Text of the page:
Economists were so affronted by this result and the way in which it challenges the idea of homo economicus, that they have tested and retested the experiment and developed variants to help understand what comes to them as a surprise. The evidence is that this tendency to fairness holds true across societies, around the world. There is a variation between what tends to be seen as acceptable (there are some societies where offers greater than 50% of the original are made, and even some where they have been refused — hyper-fair societies these might be called) but the simple fact is that mostly most everywhere people want to be fair to each other.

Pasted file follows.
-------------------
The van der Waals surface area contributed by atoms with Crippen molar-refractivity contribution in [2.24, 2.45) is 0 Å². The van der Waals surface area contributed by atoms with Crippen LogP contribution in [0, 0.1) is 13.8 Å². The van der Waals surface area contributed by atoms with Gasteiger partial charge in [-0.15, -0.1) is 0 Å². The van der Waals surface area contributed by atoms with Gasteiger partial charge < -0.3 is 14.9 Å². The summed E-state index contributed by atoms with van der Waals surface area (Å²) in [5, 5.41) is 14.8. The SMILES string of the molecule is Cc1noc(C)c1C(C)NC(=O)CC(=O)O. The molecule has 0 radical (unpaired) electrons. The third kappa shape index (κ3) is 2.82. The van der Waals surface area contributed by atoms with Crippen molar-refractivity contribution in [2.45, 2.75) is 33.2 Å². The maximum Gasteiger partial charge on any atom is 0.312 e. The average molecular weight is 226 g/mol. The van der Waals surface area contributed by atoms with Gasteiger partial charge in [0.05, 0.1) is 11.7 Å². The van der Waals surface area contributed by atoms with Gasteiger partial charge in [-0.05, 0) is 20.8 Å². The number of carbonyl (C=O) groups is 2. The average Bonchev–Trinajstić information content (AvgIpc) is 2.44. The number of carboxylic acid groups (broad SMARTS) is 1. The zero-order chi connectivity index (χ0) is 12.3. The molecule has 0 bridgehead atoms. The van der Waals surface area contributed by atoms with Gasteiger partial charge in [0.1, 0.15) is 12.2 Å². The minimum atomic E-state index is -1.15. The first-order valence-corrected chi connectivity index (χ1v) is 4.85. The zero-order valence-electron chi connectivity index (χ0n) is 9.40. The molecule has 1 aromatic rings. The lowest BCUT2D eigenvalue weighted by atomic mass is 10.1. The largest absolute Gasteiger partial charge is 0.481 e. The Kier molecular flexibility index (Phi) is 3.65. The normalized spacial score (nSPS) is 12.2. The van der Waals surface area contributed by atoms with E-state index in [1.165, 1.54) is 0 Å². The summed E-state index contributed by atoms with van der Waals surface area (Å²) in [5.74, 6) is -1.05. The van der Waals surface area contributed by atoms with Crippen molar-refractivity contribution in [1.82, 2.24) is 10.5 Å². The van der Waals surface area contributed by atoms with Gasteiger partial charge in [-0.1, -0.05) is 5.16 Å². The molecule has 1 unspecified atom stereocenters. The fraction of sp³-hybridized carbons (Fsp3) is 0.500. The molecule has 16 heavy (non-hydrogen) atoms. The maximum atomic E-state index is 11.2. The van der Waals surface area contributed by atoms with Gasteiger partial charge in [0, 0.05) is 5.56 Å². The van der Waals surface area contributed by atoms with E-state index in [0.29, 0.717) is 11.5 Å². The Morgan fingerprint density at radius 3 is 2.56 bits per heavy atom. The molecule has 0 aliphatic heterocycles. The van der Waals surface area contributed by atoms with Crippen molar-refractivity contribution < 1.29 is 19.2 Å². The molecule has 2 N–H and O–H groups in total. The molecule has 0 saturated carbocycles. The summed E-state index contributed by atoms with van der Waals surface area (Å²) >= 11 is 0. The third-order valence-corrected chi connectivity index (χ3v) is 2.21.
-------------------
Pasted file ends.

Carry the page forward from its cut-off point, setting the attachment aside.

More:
These findings about fairness appear to hold even when basic needs are substituted for money. A team at the Wellcome Trust Centre for Neuroimaging played a version of the ultimatum game offering water to a group that they had made thirsty through a saline drip. All believed that they were playing the game with peers, sharing out a 500ml bottle of water. In fact, those carrying out the study played the part of the proposer and all participants were offered an eighth of the total, just 62.5ml. Most rejected this unfair offer even though they knew it meant they could not slake their thirsts for another hour.